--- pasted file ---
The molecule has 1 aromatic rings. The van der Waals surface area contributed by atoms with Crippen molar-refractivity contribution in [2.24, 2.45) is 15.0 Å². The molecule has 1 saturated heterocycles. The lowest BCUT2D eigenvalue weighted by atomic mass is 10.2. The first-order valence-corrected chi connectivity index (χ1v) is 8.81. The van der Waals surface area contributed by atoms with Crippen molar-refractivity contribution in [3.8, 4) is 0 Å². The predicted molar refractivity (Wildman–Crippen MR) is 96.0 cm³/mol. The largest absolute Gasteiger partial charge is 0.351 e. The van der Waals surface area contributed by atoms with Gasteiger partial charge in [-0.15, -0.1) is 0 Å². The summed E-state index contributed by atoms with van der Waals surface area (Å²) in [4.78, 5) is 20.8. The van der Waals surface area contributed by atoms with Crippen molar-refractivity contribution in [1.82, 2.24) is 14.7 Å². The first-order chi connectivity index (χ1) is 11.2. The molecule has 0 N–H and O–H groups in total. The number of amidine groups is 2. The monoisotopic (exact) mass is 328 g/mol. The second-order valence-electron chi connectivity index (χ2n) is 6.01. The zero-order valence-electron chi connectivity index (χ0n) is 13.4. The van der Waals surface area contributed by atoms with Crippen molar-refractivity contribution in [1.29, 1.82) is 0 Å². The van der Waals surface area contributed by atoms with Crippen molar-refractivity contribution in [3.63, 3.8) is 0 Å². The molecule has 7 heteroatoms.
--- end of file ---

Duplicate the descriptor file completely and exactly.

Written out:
The molecule has 1 aromatic rings. The van der Waals surface area contributed by atoms with Crippen molar-refractivity contribution in [2.24, 2.45) is 15.0 Å². The molecule has 1 saturated heterocycles. The lowest BCUT2D eigenvalue weighted by atomic mass is 10.2. The first-order valence-corrected chi connectivity index (χ1v) is 8.81. The van der Waals surface area contributed by atoms with Crippen molar-refractivity contribution in [3.8, 4) is 0 Å². The predicted molar refractivity (Wildman–Crippen MR) is 96.0 cm³/mol. The largest absolute Gasteiger partial charge is 0.351 e. The van der Waals surface area contributed by atoms with Gasteiger partial charge in [-0.15, -0.1) is 0 Å². The summed E-state index contributed by atoms with van der Waals surface area (Å²) in [4.78, 5) is 20.8. The van der Waals surface area contributed by atoms with Crippen molar-refractivity contribution in [1.82, 2.24) is 14.7 Å². The first-order chi connectivity index (χ1) is 11.2. The molecule has 0 N–H and O–H groups in total. The number of amidine groups is 2. The monoisotopic (exact) mass is 328 g/mol. The second-order valence-electron chi connectivity index (χ2n) is 6.01. The zero-order valence-electron chi connectivity index (χ0n) is 13.4. The van der Waals surface area contributed by atoms with Crippen molar-refractivity contribution in [1.29, 1.82) is 0 Å². The van der Waals surface area contributed by atoms with Crippen molar-refractivity contribution in [3.63, 3.8) is 0 Å². The molecule has 7 heteroatoms.